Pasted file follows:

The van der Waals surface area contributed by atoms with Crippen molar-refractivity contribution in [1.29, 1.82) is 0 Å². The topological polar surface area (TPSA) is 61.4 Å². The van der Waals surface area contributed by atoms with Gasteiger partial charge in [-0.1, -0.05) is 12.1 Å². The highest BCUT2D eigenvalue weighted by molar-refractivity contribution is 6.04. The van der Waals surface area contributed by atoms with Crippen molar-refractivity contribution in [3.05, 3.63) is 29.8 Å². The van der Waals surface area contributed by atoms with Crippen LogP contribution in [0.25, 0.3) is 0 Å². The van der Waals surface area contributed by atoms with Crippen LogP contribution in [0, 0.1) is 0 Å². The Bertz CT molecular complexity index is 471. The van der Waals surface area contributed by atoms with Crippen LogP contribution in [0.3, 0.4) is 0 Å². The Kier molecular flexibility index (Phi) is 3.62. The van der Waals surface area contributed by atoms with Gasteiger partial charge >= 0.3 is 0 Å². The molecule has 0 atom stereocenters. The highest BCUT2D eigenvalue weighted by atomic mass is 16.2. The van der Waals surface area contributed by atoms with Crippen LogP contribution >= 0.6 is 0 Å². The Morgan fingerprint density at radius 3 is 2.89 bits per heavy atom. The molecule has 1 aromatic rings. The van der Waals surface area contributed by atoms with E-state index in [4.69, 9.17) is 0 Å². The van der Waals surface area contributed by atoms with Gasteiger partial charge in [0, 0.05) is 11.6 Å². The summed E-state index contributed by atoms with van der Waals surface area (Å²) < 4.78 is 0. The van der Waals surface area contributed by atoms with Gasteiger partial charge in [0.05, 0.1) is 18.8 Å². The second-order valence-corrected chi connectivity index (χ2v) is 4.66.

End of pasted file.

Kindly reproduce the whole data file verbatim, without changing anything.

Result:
The van der Waals surface area contributed by atoms with Crippen molar-refractivity contribution in [1.29, 1.82) is 0 Å². The topological polar surface area (TPSA) is 61.4 Å². The van der Waals surface area contributed by atoms with Gasteiger partial charge in [-0.1, -0.05) is 12.1 Å². The highest BCUT2D eigenvalue weighted by molar-refractivity contribution is 6.04. The van der Waals surface area contributed by atoms with Crippen molar-refractivity contribution in [3.05, 3.63) is 29.8 Å². The van der Waals surface area contributed by atoms with Crippen LogP contribution in [0.25, 0.3) is 0 Å². The van der Waals surface area contributed by atoms with Crippen LogP contribution in [0, 0.1) is 0 Å². The Bertz CT molecular complexity index is 471. The van der Waals surface area contributed by atoms with Crippen LogP contribution in [0.3, 0.4) is 0 Å². The Kier molecular flexibility index (Phi) is 3.62. The van der Waals surface area contributed by atoms with Gasteiger partial charge >= 0.3 is 0 Å². The molecule has 0 atom stereocenters. The highest BCUT2D eigenvalue weighted by atomic mass is 16.2. The van der Waals surface area contributed by atoms with Crippen LogP contribution >= 0.6 is 0 Å². The Morgan fingerprint density at radius 3 is 2.89 bits per heavy atom. The molecule has 1 aromatic rings. The van der Waals surface area contributed by atoms with E-state index in [4.69, 9.17) is 0 Å². The van der Waals surface area contributed by atoms with Gasteiger partial charge in [0, 0.05) is 11.6 Å². The summed E-state index contributed by atoms with van der Waals surface area (Å²) < 4.78 is 0. The van der Waals surface area contributed by atoms with Gasteiger partial charge in [0.05, 0.1) is 18.8 Å². The second-order valence-corrected chi connectivity index (χ2v) is 4.66.